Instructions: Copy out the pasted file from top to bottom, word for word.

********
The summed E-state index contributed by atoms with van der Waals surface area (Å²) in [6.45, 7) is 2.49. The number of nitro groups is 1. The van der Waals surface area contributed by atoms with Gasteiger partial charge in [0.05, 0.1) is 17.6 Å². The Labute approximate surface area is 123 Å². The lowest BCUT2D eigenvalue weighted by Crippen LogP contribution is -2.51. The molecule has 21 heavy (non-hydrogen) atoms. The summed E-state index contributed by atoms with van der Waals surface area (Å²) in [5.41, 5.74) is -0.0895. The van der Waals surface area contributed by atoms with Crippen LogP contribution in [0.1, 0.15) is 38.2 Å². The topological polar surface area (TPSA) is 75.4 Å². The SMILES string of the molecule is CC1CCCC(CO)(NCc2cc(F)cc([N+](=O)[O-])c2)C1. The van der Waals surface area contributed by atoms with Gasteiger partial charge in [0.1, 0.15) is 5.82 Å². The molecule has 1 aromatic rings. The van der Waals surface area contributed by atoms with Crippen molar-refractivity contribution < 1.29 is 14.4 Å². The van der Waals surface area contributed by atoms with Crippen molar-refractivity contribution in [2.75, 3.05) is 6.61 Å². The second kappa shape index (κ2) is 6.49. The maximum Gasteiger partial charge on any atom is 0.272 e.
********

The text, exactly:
The summed E-state index contributed by atoms with van der Waals surface area (Å²) in [6.45, 7) is 2.49. The number of nitro groups is 1. The van der Waals surface area contributed by atoms with Gasteiger partial charge in [0.05, 0.1) is 17.6 Å². The Labute approximate surface area is 123 Å². The lowest BCUT2D eigenvalue weighted by Crippen LogP contribution is -2.51. The molecule has 21 heavy (non-hydrogen) atoms. The summed E-state index contributed by atoms with van der Waals surface area (Å²) in [5.41, 5.74) is -0.0895. The van der Waals surface area contributed by atoms with Crippen LogP contribution in [0.1, 0.15) is 38.2 Å². The topological polar surface area (TPSA) is 75.4 Å². The SMILES string of the molecule is CC1CCCC(CO)(NCc2cc(F)cc([N+](=O)[O-])c2)C1. The van der Waals surface area contributed by atoms with Gasteiger partial charge in [0.1, 0.15) is 5.82 Å². The molecule has 1 aromatic rings. The van der Waals surface area contributed by atoms with Crippen molar-refractivity contribution < 1.29 is 14.4 Å². The van der Waals surface area contributed by atoms with Crippen molar-refractivity contribution in [2.75, 3.05) is 6.61 Å². The second kappa shape index (κ2) is 6.49. The maximum Gasteiger partial charge on any atom is 0.272 e.